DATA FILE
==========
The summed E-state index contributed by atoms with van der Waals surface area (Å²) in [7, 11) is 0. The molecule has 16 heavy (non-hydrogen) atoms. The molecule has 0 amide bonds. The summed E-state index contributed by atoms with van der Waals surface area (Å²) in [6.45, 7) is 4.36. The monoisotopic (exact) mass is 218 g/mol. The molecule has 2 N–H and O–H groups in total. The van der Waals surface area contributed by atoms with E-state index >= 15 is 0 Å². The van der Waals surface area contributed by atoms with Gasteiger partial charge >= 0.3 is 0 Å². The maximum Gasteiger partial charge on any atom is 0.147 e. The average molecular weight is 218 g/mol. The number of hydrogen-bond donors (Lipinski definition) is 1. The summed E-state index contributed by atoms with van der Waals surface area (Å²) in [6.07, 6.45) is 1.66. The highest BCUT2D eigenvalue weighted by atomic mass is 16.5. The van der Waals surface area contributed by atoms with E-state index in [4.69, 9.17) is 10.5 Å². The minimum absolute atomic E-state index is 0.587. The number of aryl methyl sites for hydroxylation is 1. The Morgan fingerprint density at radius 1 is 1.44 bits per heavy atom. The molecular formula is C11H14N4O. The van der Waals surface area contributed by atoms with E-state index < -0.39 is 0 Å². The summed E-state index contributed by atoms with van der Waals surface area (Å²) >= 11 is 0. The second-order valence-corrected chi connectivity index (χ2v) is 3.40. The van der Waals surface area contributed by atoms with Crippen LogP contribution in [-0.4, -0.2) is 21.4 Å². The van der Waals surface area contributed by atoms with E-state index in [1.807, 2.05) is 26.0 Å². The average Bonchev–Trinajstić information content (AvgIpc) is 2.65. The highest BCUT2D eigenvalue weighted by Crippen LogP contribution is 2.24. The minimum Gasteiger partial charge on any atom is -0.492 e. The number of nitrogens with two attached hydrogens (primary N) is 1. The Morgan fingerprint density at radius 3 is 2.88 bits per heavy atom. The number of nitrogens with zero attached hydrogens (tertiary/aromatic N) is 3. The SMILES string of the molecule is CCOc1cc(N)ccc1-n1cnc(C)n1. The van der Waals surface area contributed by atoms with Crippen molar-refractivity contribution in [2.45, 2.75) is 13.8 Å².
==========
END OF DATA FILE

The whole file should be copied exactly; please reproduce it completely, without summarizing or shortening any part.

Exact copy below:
The summed E-state index contributed by atoms with van der Waals surface area (Å²) in [7, 11) is 0. The molecule has 16 heavy (non-hydrogen) atoms. The molecule has 0 amide bonds. The summed E-state index contributed by atoms with van der Waals surface area (Å²) in [6.45, 7) is 4.36. The monoisotopic (exact) mass is 218 g/mol. The molecule has 2 N–H and O–H groups in total. The van der Waals surface area contributed by atoms with E-state index >= 15 is 0 Å². The van der Waals surface area contributed by atoms with Gasteiger partial charge >= 0.3 is 0 Å². The maximum Gasteiger partial charge on any atom is 0.147 e. The average molecular weight is 218 g/mol. The number of hydrogen-bond donors (Lipinski definition) is 1. The summed E-state index contributed by atoms with van der Waals surface area (Å²) in [6.07, 6.45) is 1.66. The highest BCUT2D eigenvalue weighted by atomic mass is 16.5. The van der Waals surface area contributed by atoms with E-state index in [4.69, 9.17) is 10.5 Å². The minimum absolute atomic E-state index is 0.587. The number of aryl methyl sites for hydroxylation is 1. The Morgan fingerprint density at radius 1 is 1.44 bits per heavy atom. The molecular formula is C11H14N4O. The van der Waals surface area contributed by atoms with E-state index < -0.39 is 0 Å². The summed E-state index contributed by atoms with van der Waals surface area (Å²) >= 11 is 0. The second-order valence-corrected chi connectivity index (χ2v) is 3.40. The van der Waals surface area contributed by atoms with Crippen LogP contribution in [-0.4, -0.2) is 21.4 Å². The van der Waals surface area contributed by atoms with E-state index in [1.807, 2.05) is 26.0 Å². The average Bonchev–Trinajstić information content (AvgIpc) is 2.65. The highest BCUT2D eigenvalue weighted by Crippen LogP contribution is 2.24. The minimum Gasteiger partial charge on any atom is -0.492 e. The number of nitrogens with two attached hydrogens (primary N) is 1. The Morgan fingerprint density at radius 3 is 2.88 bits per heavy atom. The number of nitrogens with zero attached hydrogens (tertiary/aromatic N) is 3. The SMILES string of the molecule is CCOc1cc(N)ccc1-n1cnc(C)n1. The van der Waals surface area contributed by atoms with Crippen molar-refractivity contribution in [2.45, 2.75) is 13.8 Å².